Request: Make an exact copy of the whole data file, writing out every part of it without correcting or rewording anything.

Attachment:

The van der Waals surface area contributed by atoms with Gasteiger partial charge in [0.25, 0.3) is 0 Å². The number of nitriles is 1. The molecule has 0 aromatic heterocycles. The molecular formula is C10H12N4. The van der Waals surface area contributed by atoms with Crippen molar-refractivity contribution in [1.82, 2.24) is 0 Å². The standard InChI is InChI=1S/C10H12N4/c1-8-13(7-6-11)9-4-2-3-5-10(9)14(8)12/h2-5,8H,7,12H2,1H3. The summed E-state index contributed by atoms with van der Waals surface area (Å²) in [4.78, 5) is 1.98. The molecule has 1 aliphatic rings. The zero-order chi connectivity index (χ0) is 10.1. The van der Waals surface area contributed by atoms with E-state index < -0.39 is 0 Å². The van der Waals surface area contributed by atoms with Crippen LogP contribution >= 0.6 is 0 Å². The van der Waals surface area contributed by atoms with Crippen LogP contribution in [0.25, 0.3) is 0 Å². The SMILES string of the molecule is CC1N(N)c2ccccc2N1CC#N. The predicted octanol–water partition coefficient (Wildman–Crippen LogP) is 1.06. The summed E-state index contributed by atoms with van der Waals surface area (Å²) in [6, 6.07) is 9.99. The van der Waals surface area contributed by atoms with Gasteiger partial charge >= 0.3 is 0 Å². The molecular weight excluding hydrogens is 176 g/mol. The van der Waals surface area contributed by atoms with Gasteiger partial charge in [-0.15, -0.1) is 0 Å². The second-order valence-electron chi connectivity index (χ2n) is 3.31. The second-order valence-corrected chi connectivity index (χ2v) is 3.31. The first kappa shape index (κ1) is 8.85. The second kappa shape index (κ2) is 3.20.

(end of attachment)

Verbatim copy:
The van der Waals surface area contributed by atoms with Gasteiger partial charge in [0.25, 0.3) is 0 Å². The number of nitriles is 1. The molecule has 0 aromatic heterocycles. The molecular formula is C10H12N4. The van der Waals surface area contributed by atoms with Crippen molar-refractivity contribution in [1.82, 2.24) is 0 Å². The standard InChI is InChI=1S/C10H12N4/c1-8-13(7-6-11)9-4-2-3-5-10(9)14(8)12/h2-5,8H,7,12H2,1H3. The summed E-state index contributed by atoms with van der Waals surface area (Å²) in [4.78, 5) is 1.98. The molecule has 1 aliphatic rings. The zero-order chi connectivity index (χ0) is 10.1. The van der Waals surface area contributed by atoms with E-state index < -0.39 is 0 Å². The van der Waals surface area contributed by atoms with Crippen LogP contribution >= 0.6 is 0 Å². The van der Waals surface area contributed by atoms with Crippen LogP contribution in [0.25, 0.3) is 0 Å². The SMILES string of the molecule is CC1N(N)c2ccccc2N1CC#N. The predicted octanol–water partition coefficient (Wildman–Crippen LogP) is 1.06. The summed E-state index contributed by atoms with van der Waals surface area (Å²) in [6, 6.07) is 9.99. The van der Waals surface area contributed by atoms with Gasteiger partial charge >= 0.3 is 0 Å². The molecular weight excluding hydrogens is 176 g/mol. The van der Waals surface area contributed by atoms with Gasteiger partial charge in [-0.15, -0.1) is 0 Å². The second-order valence-electron chi connectivity index (χ2n) is 3.31. The second-order valence-corrected chi connectivity index (χ2v) is 3.31. The first kappa shape index (κ1) is 8.85. The second kappa shape index (κ2) is 3.20.